In addition, the petitioners call on the Government of Canada to refrain from making any regulations under the Plant Breeders' Rights Act that would further erode farmers' rights and add to farmers' costs by restricting or eliminating farmers' privilege.

Human Organ TraffickingPetitionsRoutine Proceedings

3:40 p.m.

Conservative

Scot Davidson Conservative York—Simcoe, ON

Mr. Speaker, I too am tabling a petition in support of Bill S-240. This bill will be up for debate tomorrow, and I hope it will pass quickly.

The EnvironmentPetitionsRoutine Proceedings

3:40 p.m.

Green

Elizabeth May Green Saanich—Gulf Islands, BC

Mr. Speaker, I rise to present a petition on a chronic problem within Saanich—Gulf Islands. Many of the petitioners reside within Nanaimo—Ladysmith. The problem to which I refer is the use of the waters of the Salish Sea as a free parking lot for freighters that back up container ships that back up from the Port of Vancouver.

The petitioners call on the government to suspend the use of these outside-of-port anchorages in the area targeted by an interim protocol put in place by the Minister of Transport until it has come to a final conclusion and that the government require the development of a comprehensive plan to deal with the congestion at the Port of Vancouver and the subsequent backup that is quite destructive to the floor of our ocean and to the quality of life for residents of our areas.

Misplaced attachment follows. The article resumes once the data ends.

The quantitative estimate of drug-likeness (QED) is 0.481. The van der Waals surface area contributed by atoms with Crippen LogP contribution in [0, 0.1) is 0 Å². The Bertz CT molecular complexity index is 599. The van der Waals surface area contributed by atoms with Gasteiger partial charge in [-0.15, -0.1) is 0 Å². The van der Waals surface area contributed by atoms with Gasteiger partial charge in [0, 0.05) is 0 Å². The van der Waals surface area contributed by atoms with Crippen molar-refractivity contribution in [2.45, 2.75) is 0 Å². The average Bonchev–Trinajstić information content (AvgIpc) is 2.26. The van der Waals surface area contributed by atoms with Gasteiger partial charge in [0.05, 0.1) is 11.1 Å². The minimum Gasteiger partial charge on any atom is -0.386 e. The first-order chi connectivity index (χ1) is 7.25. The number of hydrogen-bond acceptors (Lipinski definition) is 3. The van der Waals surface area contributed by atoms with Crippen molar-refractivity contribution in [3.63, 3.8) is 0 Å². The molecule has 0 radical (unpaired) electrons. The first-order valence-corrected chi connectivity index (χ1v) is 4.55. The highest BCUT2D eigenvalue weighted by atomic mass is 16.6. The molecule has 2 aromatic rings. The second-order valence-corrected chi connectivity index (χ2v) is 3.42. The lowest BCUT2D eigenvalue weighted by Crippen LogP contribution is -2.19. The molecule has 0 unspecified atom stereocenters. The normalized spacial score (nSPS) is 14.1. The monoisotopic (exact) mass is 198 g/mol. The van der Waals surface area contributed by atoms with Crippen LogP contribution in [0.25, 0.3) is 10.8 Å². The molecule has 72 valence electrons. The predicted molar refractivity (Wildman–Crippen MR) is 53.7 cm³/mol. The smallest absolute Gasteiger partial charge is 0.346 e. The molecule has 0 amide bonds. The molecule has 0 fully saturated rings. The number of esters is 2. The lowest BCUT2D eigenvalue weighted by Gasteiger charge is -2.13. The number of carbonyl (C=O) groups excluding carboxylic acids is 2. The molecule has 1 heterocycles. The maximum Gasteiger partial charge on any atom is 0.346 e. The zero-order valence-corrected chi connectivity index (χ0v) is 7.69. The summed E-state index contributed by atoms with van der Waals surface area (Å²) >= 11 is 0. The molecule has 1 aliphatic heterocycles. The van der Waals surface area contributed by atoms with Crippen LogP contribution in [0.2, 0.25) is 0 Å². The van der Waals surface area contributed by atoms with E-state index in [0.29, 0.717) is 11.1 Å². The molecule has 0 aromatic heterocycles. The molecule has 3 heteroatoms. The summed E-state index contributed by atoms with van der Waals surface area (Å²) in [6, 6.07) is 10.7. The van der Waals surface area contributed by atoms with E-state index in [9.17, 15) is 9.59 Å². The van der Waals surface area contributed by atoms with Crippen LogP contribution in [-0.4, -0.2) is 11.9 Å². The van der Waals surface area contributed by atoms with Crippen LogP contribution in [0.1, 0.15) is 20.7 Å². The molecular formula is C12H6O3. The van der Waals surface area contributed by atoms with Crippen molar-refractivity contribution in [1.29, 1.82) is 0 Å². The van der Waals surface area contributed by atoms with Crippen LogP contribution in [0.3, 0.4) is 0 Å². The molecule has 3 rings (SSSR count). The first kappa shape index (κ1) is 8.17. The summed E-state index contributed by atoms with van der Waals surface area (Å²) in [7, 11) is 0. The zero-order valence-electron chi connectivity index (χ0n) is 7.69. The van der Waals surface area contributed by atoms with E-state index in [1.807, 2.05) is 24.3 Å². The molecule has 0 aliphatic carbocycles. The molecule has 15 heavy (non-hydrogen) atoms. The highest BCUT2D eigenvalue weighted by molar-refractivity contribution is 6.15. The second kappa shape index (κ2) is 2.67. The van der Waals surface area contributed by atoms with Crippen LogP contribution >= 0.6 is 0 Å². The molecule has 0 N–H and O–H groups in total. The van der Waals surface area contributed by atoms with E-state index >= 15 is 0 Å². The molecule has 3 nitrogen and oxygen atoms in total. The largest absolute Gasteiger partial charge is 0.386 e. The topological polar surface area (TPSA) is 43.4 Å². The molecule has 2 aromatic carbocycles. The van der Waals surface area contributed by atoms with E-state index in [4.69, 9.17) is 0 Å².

Employment InsurancePetitionsRoutine Proceedings

3:45 p.m.

NDP

Guy Caron NDP Rimouski-Neigette—Témiscouata—Les Basques, QC

Mr. Speaker, I would like to present a petition signed by dozens of people primarily from eastern Quebec. The petitioners are calling for universal access to employment insurance.

The petition mentions that only 35% of unemployed women have access to EI benefits compared to 52% of men. The petition also calls on the government to lower the eligibility threshold to 350 hours or 13 weeks, establish a minimum threshold of 35 weeks of benefits and increase the benefit rate to 70% of salary based on the best 12 weeks of salary, among other things.

I am pleased to present this petition.

Human Organ TraffickingPetitionsRoutine Proceedings

3:45 p.m.

Conservative

Jacques Gourde Conservative Lévis—Lotbinière, QC

Mr. Speaker, I rise to present a petition in support of Bill S-240, which we will be debating tomorrow.

Human Organ TraffickingPetitionsRoutine Proceedings

3:45 p.m.

Conservative

Sylvie Boucher Conservative Beauport—Côte-de-Beaupré—Île d’Orléans—Charlevoix, QC